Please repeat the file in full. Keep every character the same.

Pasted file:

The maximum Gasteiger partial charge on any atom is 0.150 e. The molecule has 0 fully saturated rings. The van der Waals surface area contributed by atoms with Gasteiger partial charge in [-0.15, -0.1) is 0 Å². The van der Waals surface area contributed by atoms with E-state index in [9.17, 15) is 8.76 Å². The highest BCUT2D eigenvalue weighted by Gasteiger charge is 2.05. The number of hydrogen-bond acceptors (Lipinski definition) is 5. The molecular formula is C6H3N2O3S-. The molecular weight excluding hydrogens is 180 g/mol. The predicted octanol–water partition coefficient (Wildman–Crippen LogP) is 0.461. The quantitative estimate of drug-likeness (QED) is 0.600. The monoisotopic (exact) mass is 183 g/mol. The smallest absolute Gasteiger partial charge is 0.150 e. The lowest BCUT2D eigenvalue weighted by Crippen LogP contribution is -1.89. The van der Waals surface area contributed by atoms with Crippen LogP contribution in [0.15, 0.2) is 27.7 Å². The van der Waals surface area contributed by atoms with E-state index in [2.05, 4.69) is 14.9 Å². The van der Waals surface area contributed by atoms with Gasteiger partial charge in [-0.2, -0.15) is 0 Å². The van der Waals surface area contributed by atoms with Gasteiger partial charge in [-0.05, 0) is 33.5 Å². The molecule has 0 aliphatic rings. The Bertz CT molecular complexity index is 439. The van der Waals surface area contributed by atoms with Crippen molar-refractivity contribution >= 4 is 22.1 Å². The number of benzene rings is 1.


The maximum Gasteiger partial charge on any atom is 0.150 e. The molecule has 0 fully saturated rings. The van der Waals surface area contributed by atoms with Gasteiger partial charge in [-0.15, -0.1) is 0 Å². The van der Waals surface area contributed by atoms with E-state index in [9.17, 15) is 8.76 Å². The highest BCUT2D eigenvalue weighted by Gasteiger charge is 2.05. The number of hydrogen-bond acceptors (Lipinski definition) is 5. The molecular formula is C6H3N2O3S-. The molecular weight excluding hydrogens is 180 g/mol. The predicted octanol–water partition coefficient (Wildman–Crippen LogP) is 0.461. The quantitative estimate of drug-likeness (QED) is 0.600. The monoisotopic (exact) mass is 183 g/mol. The smallest absolute Gasteiger partial charge is 0.150 e. The lowest BCUT2D eigenvalue weighted by Crippen LogP contribution is -1.89. The van der Waals surface area contributed by atoms with Crippen LogP contribution in [0.15, 0.2) is 27.7 Å². The van der Waals surface area contributed by atoms with E-state index in [2.05, 4.69) is 14.9 Å². The van der Waals surface area contributed by atoms with Gasteiger partial charge in [-0.2, -0.15) is 0 Å². The van der Waals surface area contributed by atoms with Gasteiger partial charge in [-0.05, 0) is 33.5 Å². The molecule has 0 aliphatic rings. The Bertz CT molecular complexity index is 439. The van der Waals surface area contributed by atoms with Crippen molar-refractivity contribution >= 4 is 22.1 Å². The number of benzene rings is 1.